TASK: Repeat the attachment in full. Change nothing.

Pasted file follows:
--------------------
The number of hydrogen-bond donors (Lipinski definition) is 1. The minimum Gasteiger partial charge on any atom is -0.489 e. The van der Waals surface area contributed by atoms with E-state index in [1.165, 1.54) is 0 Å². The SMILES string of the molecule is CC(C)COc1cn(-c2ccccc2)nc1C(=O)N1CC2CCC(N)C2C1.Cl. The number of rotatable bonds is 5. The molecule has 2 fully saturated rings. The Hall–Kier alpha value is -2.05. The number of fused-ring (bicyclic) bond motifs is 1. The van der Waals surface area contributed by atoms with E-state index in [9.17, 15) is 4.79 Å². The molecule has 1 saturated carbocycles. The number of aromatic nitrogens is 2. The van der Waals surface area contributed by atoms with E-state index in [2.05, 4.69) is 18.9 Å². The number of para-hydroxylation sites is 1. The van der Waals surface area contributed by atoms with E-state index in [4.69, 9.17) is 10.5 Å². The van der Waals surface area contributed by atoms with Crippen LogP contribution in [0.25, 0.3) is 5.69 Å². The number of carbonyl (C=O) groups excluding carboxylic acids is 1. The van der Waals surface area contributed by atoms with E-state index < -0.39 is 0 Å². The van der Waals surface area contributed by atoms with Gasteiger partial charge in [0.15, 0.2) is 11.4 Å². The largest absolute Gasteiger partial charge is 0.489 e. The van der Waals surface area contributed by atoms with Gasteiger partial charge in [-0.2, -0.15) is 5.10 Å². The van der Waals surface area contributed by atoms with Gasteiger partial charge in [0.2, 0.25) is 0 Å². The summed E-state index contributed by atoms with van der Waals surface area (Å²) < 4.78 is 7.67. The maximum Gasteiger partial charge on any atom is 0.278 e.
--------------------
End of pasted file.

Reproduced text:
The number of hydrogen-bond donors (Lipinski definition) is 1. The minimum Gasteiger partial charge on any atom is -0.489 e. The van der Waals surface area contributed by atoms with E-state index in [1.165, 1.54) is 0 Å². The SMILES string of the molecule is CC(C)COc1cn(-c2ccccc2)nc1C(=O)N1CC2CCC(N)C2C1.Cl. The number of rotatable bonds is 5. The molecule has 2 fully saturated rings. The Hall–Kier alpha value is -2.05. The number of fused-ring (bicyclic) bond motifs is 1. The van der Waals surface area contributed by atoms with E-state index in [9.17, 15) is 4.79 Å². The molecule has 1 saturated carbocycles. The number of aromatic nitrogens is 2. The van der Waals surface area contributed by atoms with E-state index in [2.05, 4.69) is 18.9 Å². The number of para-hydroxylation sites is 1. The van der Waals surface area contributed by atoms with E-state index in [4.69, 9.17) is 10.5 Å². The van der Waals surface area contributed by atoms with Crippen LogP contribution in [0.25, 0.3) is 5.69 Å². The number of carbonyl (C=O) groups excluding carboxylic acids is 1. The van der Waals surface area contributed by atoms with E-state index < -0.39 is 0 Å². The van der Waals surface area contributed by atoms with Gasteiger partial charge in [0.15, 0.2) is 11.4 Å². The largest absolute Gasteiger partial charge is 0.489 e. The van der Waals surface area contributed by atoms with Gasteiger partial charge in [-0.2, -0.15) is 5.10 Å². The van der Waals surface area contributed by atoms with Gasteiger partial charge in [0.2, 0.25) is 0 Å². The summed E-state index contributed by atoms with van der Waals surface area (Å²) < 4.78 is 7.67. The maximum Gasteiger partial charge on any atom is 0.278 e.